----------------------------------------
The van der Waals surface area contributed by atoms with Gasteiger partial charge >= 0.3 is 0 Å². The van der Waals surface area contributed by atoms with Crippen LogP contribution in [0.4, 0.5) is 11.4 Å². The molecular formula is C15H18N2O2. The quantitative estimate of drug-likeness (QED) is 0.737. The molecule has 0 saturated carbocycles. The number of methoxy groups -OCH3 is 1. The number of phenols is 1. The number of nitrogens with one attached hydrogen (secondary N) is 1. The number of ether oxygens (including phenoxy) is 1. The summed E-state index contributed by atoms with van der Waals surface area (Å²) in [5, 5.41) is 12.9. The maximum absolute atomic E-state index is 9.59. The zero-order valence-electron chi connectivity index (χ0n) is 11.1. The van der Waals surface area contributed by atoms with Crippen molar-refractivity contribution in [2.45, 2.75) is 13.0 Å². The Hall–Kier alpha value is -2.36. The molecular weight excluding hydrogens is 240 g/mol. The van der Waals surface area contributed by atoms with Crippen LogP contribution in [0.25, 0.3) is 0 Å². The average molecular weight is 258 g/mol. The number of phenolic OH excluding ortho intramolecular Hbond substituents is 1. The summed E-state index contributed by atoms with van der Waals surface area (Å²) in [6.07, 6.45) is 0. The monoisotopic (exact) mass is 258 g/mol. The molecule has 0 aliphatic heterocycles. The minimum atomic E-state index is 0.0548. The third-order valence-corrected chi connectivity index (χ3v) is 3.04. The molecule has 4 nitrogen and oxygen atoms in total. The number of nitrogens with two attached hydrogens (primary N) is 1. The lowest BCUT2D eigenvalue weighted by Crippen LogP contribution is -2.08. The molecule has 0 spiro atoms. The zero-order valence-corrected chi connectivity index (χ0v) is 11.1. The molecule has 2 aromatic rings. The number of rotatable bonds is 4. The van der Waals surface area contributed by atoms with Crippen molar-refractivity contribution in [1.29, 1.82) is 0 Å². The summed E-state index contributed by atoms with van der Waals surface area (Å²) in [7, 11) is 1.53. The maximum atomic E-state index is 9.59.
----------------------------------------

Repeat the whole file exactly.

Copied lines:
The van der Waals surface area contributed by atoms with Gasteiger partial charge >= 0.3 is 0 Å². The van der Waals surface area contributed by atoms with Crippen LogP contribution in [0.4, 0.5) is 11.4 Å². The molecular formula is C15H18N2O2. The quantitative estimate of drug-likeness (QED) is 0.737. The molecule has 0 saturated carbocycles. The number of methoxy groups -OCH3 is 1. The number of phenols is 1. The number of nitrogens with one attached hydrogen (secondary N) is 1. The number of ether oxygens (including phenoxy) is 1. The summed E-state index contributed by atoms with van der Waals surface area (Å²) in [5, 5.41) is 12.9. The maximum absolute atomic E-state index is 9.59. The zero-order valence-electron chi connectivity index (χ0n) is 11.1. The van der Waals surface area contributed by atoms with Crippen molar-refractivity contribution in [2.45, 2.75) is 13.0 Å². The Hall–Kier alpha value is -2.36. The molecular weight excluding hydrogens is 240 g/mol. The van der Waals surface area contributed by atoms with Crippen LogP contribution in [0.25, 0.3) is 0 Å². The average molecular weight is 258 g/mol. The number of phenolic OH excluding ortho intramolecular Hbond substituents is 1. The summed E-state index contributed by atoms with van der Waals surface area (Å²) in [6.07, 6.45) is 0. The monoisotopic (exact) mass is 258 g/mol. The molecule has 0 aliphatic heterocycles. The minimum atomic E-state index is 0.0548. The third-order valence-corrected chi connectivity index (χ3v) is 3.04. The molecule has 4 nitrogen and oxygen atoms in total. The number of nitrogens with two attached hydrogens (primary N) is 1. The lowest BCUT2D eigenvalue weighted by Crippen LogP contribution is -2.08. The molecule has 0 spiro atoms. The zero-order valence-corrected chi connectivity index (χ0v) is 11.1. The molecule has 2 aromatic rings. The number of rotatable bonds is 4. The van der Waals surface area contributed by atoms with Crippen molar-refractivity contribution in [1.29, 1.82) is 0 Å². The summed E-state index contributed by atoms with van der Waals surface area (Å²) in [7, 11) is 1.53. The maximum atomic E-state index is 9.59.